In most cases, they know nothing more about their potential victims than their addresses.
The letters always follow the same basic formula: A fortune worth several and sometimes as much as hundreds of millions of dollars needs to be moved from continent to continent, and unfortunate events prevent the owners of the money from doing so.
After falling prey to a scam artist in Lagos, she now hunts them and helps their victims.
Springer-Beck's office is in a dilapidated building in the city's congested downtown area.
Every morning, she fights her way through Lagos' never-ending traffic jams in her dented VW Golf, through eye-stinging smog and the stench of open sewers, past beggars and merchants knocking on her car windows.
Her office is on the building's fourth floor, just below the corrugated metal roof.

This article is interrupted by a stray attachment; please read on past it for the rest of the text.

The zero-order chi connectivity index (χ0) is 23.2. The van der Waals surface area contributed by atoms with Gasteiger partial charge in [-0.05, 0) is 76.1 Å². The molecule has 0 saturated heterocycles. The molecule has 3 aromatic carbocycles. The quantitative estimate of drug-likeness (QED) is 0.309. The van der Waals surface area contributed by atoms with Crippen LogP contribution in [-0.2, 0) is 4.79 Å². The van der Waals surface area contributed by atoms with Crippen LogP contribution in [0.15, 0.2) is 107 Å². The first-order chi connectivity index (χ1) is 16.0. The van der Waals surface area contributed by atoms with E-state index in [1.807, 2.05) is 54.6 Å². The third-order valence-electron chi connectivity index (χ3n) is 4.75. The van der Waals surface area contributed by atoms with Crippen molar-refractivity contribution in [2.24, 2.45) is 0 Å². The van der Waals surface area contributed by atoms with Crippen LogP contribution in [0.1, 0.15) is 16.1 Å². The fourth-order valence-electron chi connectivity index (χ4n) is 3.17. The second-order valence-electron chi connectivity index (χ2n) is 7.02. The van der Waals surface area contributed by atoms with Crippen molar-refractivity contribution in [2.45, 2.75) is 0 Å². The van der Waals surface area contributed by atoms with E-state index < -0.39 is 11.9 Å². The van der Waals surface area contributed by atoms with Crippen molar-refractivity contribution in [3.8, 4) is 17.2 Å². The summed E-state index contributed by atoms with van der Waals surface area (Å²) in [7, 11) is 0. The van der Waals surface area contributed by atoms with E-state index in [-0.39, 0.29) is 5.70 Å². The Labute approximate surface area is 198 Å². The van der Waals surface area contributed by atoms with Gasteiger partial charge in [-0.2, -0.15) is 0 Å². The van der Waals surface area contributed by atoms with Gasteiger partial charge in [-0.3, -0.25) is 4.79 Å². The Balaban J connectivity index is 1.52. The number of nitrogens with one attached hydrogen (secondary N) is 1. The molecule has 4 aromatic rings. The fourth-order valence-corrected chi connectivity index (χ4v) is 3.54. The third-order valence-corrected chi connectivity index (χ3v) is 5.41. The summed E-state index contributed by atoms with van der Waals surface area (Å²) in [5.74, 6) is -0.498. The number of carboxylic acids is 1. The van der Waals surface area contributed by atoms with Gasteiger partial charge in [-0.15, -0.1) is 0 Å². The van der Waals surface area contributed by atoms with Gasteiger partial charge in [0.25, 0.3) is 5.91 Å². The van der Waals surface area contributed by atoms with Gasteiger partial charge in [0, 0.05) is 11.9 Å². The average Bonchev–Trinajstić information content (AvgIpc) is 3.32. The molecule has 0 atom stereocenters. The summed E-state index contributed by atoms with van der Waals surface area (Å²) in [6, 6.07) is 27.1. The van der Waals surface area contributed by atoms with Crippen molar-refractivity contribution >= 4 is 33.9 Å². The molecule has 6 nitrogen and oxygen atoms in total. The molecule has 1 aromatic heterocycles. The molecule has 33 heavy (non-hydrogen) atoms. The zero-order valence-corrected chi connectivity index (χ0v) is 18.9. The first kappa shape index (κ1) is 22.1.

They all belong to Germans who have lost their money -- at least 0,000 -- here in Nigeria.
Springer-Beck, a mother and former housewife in the small Bavarian town of Bechhofen, is their last hope.
She speaks German, she knows her way around in this confusing country and, most importantly, she knows what she's talking about.
Now he sits in an office in Lagos, fighting back tears and self-pity, saying: "This is all so embarrassing." Frieda Springer-Beck, a slim woman in her mid-fifties, sits behind her desk wearing a white blouse.
With an encouraging gaze, she takes notes and nods to the man, indicating that he should continue.